In the first meeting that I attended, the general graduate student council reached out to the Black graduate student group to ask What Can We Do and to seek help with writing a statement condemning the deaths of the last couple of weeks. Though my first inclination, on hearing this, was to join the necessary letter writing committees, a point brought up by another student gave me pause. The student asked why we couldn’t just send them the letter and list of demands that was written ten years ago when an event so racist took part on campus that the Black student group was compelled to declare a state of emergency to address it. An event that, moreover, sparked other racist acts aimed at Black students. Occurring during the winter of 2010, this time period would eventually become known as Black Winter and would inspire parts of Justin Simien’s movie Dear White People. In the second meeting, our focus was more on checking in, but eventually the question of what the University can do came up. A question that was posed by University leadership to Black faculty. The demands from Black Winter emerged once again. We, both then and now, were being asked to bear the brunt of racism and the bear the weight of fixing it.
After Winter 2010, Black students and faculty sent the University a list of demands that focused on increasing the admissions, retention, and on-campus support for historically underrepresented minorities like Black students. Not only were the Black students, and students of color in general, who were the victims of these racist acts, tasked with fixing them, but only the bare minimum expectations were met by the University. The admission of Black undergraduate students increased from approximately 2% in 2011 to nearly 3% of the student population in 2019-2020; diversity, equity, and inclusion courses became mandatory for undergraduates in Fall 2011; and a Black Resource Center was opened in 2013. Several demands, like an increase in accountability for discriminatory behavior or more focus on improving retention rates for Black students and faculty, were not fully met.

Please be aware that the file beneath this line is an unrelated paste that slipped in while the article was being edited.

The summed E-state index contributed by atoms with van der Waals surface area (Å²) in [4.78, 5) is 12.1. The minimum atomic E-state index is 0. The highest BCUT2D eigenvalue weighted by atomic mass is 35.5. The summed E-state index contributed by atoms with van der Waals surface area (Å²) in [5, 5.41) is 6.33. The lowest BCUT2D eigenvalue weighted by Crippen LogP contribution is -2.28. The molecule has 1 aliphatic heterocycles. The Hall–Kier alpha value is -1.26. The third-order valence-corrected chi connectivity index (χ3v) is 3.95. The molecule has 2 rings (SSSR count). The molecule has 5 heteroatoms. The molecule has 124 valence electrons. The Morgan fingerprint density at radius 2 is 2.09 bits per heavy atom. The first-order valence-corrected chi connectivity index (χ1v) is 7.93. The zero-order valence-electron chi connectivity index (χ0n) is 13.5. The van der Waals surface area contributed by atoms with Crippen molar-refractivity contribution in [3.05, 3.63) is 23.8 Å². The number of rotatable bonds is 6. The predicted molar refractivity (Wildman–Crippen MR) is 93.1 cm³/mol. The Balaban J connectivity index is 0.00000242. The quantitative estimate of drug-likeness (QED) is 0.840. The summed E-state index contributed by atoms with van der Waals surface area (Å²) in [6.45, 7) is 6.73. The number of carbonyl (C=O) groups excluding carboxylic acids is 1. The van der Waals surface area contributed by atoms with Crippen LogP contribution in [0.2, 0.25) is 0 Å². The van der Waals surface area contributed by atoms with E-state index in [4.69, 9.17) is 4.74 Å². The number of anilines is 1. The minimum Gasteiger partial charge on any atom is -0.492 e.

So, what can you do?
Well, we told you. Every time something like Black Winter or George Floyd occurred, we asked and demanded to stop being treated like second-class citizens. And yet, here we are. Again.
What can you do?
Why do you come to us for the answers? Many of you are researchers and academics yourself and there are countless books, articles, blog posts, research reports, etc. that have been written about how to address racism and anti-Blackness.
What can you do?
Why do you come to one of the smallest minority groups on campus to do this work for you? Can’t you see that we are tired? Can’t you see our anger, our sadness, our fatigue?
What can you do?
Someone on twitter joked that the academic version of “thoughts and prayers” is “we will form a committee”.
What can you do?
You can let me breathe! Let me be a student without having to fight for my right to exist at every turn.
What Can You Do?
Do your own research! Stop making Black people at this University fix problems that we did not create. Or, at least, do not expect us to do this labor for free. Pay us.
What can you do?
You can leave me the hell alone.
A tired Black woman just trying to get her Ph.D.